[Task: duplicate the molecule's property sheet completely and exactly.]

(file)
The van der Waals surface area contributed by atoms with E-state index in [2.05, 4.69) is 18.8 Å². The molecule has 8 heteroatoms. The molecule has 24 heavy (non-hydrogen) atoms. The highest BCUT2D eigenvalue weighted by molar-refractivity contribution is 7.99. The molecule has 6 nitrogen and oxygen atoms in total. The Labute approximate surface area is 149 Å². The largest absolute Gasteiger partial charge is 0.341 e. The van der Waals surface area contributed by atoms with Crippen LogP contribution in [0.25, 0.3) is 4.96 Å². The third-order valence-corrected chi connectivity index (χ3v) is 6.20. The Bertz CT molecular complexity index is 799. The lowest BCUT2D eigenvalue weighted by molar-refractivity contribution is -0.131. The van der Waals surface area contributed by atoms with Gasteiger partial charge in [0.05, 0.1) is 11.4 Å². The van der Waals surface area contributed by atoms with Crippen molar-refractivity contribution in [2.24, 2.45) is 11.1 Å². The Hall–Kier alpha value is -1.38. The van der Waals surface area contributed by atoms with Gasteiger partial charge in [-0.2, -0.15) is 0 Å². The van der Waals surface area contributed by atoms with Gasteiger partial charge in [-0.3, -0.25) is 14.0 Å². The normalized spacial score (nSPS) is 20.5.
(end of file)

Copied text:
The van der Waals surface area contributed by atoms with E-state index in [2.05, 4.69) is 18.8 Å². The molecule has 8 heteroatoms. The molecule has 24 heavy (non-hydrogen) atoms. The highest BCUT2D eigenvalue weighted by molar-refractivity contribution is 7.99. The molecule has 6 nitrogen and oxygen atoms in total. The Labute approximate surface area is 149 Å². The largest absolute Gasteiger partial charge is 0.341 e. The van der Waals surface area contributed by atoms with Crippen LogP contribution in [0.25, 0.3) is 4.96 Å². The third-order valence-corrected chi connectivity index (χ3v) is 6.20. The Bertz CT molecular complexity index is 799. The lowest BCUT2D eigenvalue weighted by molar-refractivity contribution is -0.131. The van der Waals surface area contributed by atoms with Gasteiger partial charge in [0.05, 0.1) is 11.4 Å². The van der Waals surface area contributed by atoms with Crippen molar-refractivity contribution in [2.24, 2.45) is 11.1 Å². The Hall–Kier alpha value is -1.38. The van der Waals surface area contributed by atoms with Gasteiger partial charge in [-0.2, -0.15) is 0 Å². The van der Waals surface area contributed by atoms with Gasteiger partial charge in [-0.3, -0.25) is 14.0 Å². The normalized spacial score (nSPS) is 20.5.